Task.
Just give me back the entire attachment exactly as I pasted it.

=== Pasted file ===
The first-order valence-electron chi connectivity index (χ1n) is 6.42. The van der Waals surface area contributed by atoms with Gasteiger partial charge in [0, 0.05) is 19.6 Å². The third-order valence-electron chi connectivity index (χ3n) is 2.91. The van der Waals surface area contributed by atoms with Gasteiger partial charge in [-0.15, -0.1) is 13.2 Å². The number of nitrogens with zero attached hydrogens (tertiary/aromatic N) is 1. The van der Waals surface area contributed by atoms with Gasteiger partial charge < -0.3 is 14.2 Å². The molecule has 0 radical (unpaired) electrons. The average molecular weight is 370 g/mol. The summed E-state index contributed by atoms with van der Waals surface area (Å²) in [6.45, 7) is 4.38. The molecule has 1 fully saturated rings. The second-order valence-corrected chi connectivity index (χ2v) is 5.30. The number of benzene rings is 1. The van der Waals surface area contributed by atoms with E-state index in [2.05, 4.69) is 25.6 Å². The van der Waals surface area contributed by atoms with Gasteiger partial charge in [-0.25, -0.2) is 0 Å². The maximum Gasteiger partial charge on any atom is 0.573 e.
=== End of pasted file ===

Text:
The first-order valence-electron chi connectivity index (χ1n) is 6.42. The van der Waals surface area contributed by atoms with Gasteiger partial charge in [0, 0.05) is 19.6 Å². The third-order valence-electron chi connectivity index (χ3n) is 2.91. The van der Waals surface area contributed by atoms with Gasteiger partial charge in [-0.15, -0.1) is 13.2 Å². The number of nitrogens with zero attached hydrogens (tertiary/aromatic N) is 1. The van der Waals surface area contributed by atoms with Gasteiger partial charge < -0.3 is 14.2 Å². The molecule has 0 radical (unpaired) electrons. The average molecular weight is 370 g/mol. The summed E-state index contributed by atoms with van der Waals surface area (Å²) in [6.45, 7) is 4.38. The molecule has 1 fully saturated rings. The second-order valence-corrected chi connectivity index (χ2v) is 5.30. The number of benzene rings is 1. The van der Waals surface area contributed by atoms with E-state index in [2.05, 4.69) is 25.6 Å². The van der Waals surface area contributed by atoms with Gasteiger partial charge in [-0.25, -0.2) is 0 Å². The maximum Gasteiger partial charge on any atom is 0.573 e.